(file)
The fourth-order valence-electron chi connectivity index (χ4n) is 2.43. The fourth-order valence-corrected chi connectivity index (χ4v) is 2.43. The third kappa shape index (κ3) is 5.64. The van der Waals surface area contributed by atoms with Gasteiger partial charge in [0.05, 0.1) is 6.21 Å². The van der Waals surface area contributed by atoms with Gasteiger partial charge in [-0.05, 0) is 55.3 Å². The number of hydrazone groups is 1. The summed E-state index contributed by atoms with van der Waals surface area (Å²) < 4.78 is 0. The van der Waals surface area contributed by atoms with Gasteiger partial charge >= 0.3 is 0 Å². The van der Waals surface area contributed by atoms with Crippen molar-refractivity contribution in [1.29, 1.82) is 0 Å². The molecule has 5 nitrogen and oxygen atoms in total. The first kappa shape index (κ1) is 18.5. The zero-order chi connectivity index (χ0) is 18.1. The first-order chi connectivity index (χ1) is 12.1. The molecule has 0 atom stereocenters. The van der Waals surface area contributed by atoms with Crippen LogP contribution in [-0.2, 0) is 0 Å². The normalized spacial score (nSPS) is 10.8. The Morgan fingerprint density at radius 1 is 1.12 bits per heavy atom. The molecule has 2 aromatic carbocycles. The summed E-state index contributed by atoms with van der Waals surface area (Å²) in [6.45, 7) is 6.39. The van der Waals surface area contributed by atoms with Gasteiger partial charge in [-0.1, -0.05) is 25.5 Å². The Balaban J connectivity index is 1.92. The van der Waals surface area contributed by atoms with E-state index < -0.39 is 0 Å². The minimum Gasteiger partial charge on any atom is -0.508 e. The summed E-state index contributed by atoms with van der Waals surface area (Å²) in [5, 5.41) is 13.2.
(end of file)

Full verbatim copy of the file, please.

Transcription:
The fourth-order valence-electron chi connectivity index (χ4n) is 2.43. The fourth-order valence-corrected chi connectivity index (χ4v) is 2.43. The third kappa shape index (κ3) is 5.64. The van der Waals surface area contributed by atoms with Gasteiger partial charge in [0.05, 0.1) is 6.21 Å². The van der Waals surface area contributed by atoms with Gasteiger partial charge in [-0.05, 0) is 55.3 Å². The number of hydrazone groups is 1. The summed E-state index contributed by atoms with van der Waals surface area (Å²) < 4.78 is 0. The van der Waals surface area contributed by atoms with Gasteiger partial charge >= 0.3 is 0 Å². The van der Waals surface area contributed by atoms with Crippen molar-refractivity contribution in [1.29, 1.82) is 0 Å². The molecule has 5 nitrogen and oxygen atoms in total. The first kappa shape index (κ1) is 18.5. The zero-order chi connectivity index (χ0) is 18.1. The first-order chi connectivity index (χ1) is 12.1. The molecule has 0 atom stereocenters. The van der Waals surface area contributed by atoms with Crippen LogP contribution in [-0.2, 0) is 0 Å². The normalized spacial score (nSPS) is 10.8. The Morgan fingerprint density at radius 1 is 1.12 bits per heavy atom. The molecule has 2 aromatic carbocycles. The summed E-state index contributed by atoms with van der Waals surface area (Å²) in [6.45, 7) is 6.39. The van der Waals surface area contributed by atoms with Gasteiger partial charge in [-0.1, -0.05) is 25.5 Å². The Balaban J connectivity index is 1.92. The van der Waals surface area contributed by atoms with E-state index < -0.39 is 0 Å². The minimum Gasteiger partial charge on any atom is -0.508 e. The summed E-state index contributed by atoms with van der Waals surface area (Å²) in [5, 5.41) is 13.2.